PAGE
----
Toward a K-20 student unit record data system for California by Georges Vernez( Book )

12 editions published in 2008 in English and held by 124 WorldCat member libraries worldwide

To improve the progression of students through the educational system and to improve education quality, California needs a robust data system that can track an individual student's progress from kindergarten to college and beyond. Such a data system, commonly called a student unit record (SUR), would contain an individual electronic record of every student enrolled in an educational institution. Currently, 18 states can track individual students from kindergarten through postsecondary education, but California is not one of them. The authors of this report document the state of the various student data systems available for California's four education segments-K-12 public schools, the community colleges, California State University, and the University of California. They also assess the feasibility of and challenges to developing a SUR data system in the state. Finally, they identify steps that could be taken toward building and maintaining an integrated SUR system for California
Building the future : summary of four studies to develop the private sector, education, health care, and data for decisionmaking for the Kurdistan Region - Iraq by C. Ross Anthony( Book )

7 editions published in 2012 in 3 languages and held by 123 WorldCat member libraries worldwide

In 2010, the Kurdistan Regional Government (KRG) asked the RAND Corporation to undertake four studies aimed at improving the economic and social development of the Kurdistan Region of Iraq. RAND's work was intended to help the KRG expand access to high-quality education and health care, increase private-sector development and employment for the expanding labor force, and design a data-collection system to support high-priority policies. The studies were carried out over the year beginning February 2010. The RAND teams worked closely with the Ministries of Planning, Education, and Health to develop targeted solutions to the critical issues faced by the KRG. This document summarizes the four studies, the detailed findings of which have been published in four separate reports. It is intended to provide a high-level overview of the approaches, followed by the studies, key findings, and major recommendations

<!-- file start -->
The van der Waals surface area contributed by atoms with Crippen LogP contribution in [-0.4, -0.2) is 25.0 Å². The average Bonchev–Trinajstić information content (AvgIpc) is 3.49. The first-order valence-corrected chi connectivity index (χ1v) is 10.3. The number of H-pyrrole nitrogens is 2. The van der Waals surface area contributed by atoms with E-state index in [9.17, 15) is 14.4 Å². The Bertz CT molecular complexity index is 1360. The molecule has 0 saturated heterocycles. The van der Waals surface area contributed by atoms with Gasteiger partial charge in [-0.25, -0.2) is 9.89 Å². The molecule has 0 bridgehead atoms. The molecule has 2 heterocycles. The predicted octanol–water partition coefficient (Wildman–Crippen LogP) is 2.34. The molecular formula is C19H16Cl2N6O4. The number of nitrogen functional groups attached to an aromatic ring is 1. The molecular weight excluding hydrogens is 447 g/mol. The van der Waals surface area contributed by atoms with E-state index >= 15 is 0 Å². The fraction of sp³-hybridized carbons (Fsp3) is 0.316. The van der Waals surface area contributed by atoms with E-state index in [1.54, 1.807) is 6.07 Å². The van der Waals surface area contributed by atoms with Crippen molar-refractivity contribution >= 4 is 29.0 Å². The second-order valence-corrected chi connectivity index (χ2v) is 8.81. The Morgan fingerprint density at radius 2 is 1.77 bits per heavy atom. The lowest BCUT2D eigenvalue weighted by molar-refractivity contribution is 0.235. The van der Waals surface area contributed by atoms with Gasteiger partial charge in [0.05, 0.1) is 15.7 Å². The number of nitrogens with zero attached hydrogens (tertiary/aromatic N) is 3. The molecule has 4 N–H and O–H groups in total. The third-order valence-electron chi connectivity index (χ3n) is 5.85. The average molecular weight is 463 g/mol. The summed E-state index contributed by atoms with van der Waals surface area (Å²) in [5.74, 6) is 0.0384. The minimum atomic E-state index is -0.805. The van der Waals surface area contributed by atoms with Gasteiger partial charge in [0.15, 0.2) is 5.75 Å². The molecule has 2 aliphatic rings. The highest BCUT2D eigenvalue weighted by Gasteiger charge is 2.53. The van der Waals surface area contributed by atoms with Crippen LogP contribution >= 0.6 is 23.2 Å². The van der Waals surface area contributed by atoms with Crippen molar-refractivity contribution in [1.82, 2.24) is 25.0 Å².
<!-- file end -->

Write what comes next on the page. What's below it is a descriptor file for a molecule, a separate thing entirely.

Workforce planning and development processes : a practical guide( Book )

3 editions published in 2007 in English and held by 122 WorldCat member libraries worldwide

The Air Force Materiel Command (AFMC) develops, acquires, and maintains most Air Force systems and is tailoring its workforce to adapt to changes in technology, weapons, and battlefield requirements. This volume is a practical guide to the main steps in analytical workforce planning and development: determining workforce demand, describing workforce supply, comparing the demand with the supply, and implementing solutions. The authors outline the related policy decisions; describe necessary methods, data, and tools; and recommend divisions of responsibilities among headquarters, business units, and functional managers. These tasks need not cover the entire workforce but should be focused on positions that are central to AFMC's core business units, which would be responsible for actual planning and development. Headquarters AFMC itself would primarily offer guidance, support, and assistance to these units and mediate trade-offs that may need to be made among them. Similarly, functional managers have an advisory role
The current situation in Mexican immigration by Georges Vernez( Book )

3 editions published in 1991 in English and held by 111 WorldCat member libraries worldwide

By 1988, the Mexican-origin population of the United States had grown to 12.1 million, largely from recent sharp increases in immigration. The policy concerns raised by this phenomenon have been influenced by some perceptions that available research contradicts. Today most Mexican immigrants come to stay, about half are female, and they have increasingly less schooling compared with the native-born workers, and, across generations, their language and political assimilation is proceeding well. They put greater demands on education than on other public services. However, the Mexican-origin population affects the economy and public services more and differently in the areas where it is concentrated, primarily in the western United States and large urban areas. Further, the recent legalization of 2.3 million Mexican immigrants can be expected to increase the demand on public services, especially in those areas